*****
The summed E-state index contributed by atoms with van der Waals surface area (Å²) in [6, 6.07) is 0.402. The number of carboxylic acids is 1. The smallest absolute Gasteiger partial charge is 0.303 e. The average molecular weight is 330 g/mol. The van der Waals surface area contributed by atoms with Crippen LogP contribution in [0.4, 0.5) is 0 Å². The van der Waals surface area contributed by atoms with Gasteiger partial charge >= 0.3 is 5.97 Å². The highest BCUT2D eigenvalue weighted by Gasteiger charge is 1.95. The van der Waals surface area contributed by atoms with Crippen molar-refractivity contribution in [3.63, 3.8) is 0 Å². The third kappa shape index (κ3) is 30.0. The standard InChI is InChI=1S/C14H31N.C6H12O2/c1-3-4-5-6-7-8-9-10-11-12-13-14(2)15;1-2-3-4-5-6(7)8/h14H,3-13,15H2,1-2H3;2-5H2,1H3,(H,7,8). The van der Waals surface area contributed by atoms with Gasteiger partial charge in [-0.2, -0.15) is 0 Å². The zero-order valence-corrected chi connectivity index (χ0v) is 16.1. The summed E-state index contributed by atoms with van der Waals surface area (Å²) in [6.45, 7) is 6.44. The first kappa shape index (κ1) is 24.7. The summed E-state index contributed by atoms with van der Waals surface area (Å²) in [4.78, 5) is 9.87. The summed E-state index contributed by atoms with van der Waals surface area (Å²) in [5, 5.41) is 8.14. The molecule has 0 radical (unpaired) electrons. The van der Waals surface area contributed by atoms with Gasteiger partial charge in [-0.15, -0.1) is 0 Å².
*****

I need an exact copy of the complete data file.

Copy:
The summed E-state index contributed by atoms with van der Waals surface area (Å²) in [6, 6.07) is 0.402. The number of carboxylic acids is 1. The smallest absolute Gasteiger partial charge is 0.303 e. The average molecular weight is 330 g/mol. The van der Waals surface area contributed by atoms with Crippen LogP contribution in [0.4, 0.5) is 0 Å². The van der Waals surface area contributed by atoms with Gasteiger partial charge >= 0.3 is 5.97 Å². The highest BCUT2D eigenvalue weighted by Gasteiger charge is 1.95. The van der Waals surface area contributed by atoms with Crippen molar-refractivity contribution in [3.63, 3.8) is 0 Å². The third kappa shape index (κ3) is 30.0. The standard InChI is InChI=1S/C14H31N.C6H12O2/c1-3-4-5-6-7-8-9-10-11-12-13-14(2)15;1-2-3-4-5-6(7)8/h14H,3-13,15H2,1-2H3;2-5H2,1H3,(H,7,8). The van der Waals surface area contributed by atoms with Gasteiger partial charge in [-0.2, -0.15) is 0 Å². The zero-order valence-corrected chi connectivity index (χ0v) is 16.1. The summed E-state index contributed by atoms with van der Waals surface area (Å²) in [6.45, 7) is 6.44. The first kappa shape index (κ1) is 24.7. The summed E-state index contributed by atoms with van der Waals surface area (Å²) in [4.78, 5) is 9.87. The summed E-state index contributed by atoms with van der Waals surface area (Å²) in [5, 5.41) is 8.14. The molecule has 0 radical (unpaired) electrons. The van der Waals surface area contributed by atoms with Gasteiger partial charge in [-0.15, -0.1) is 0 Å².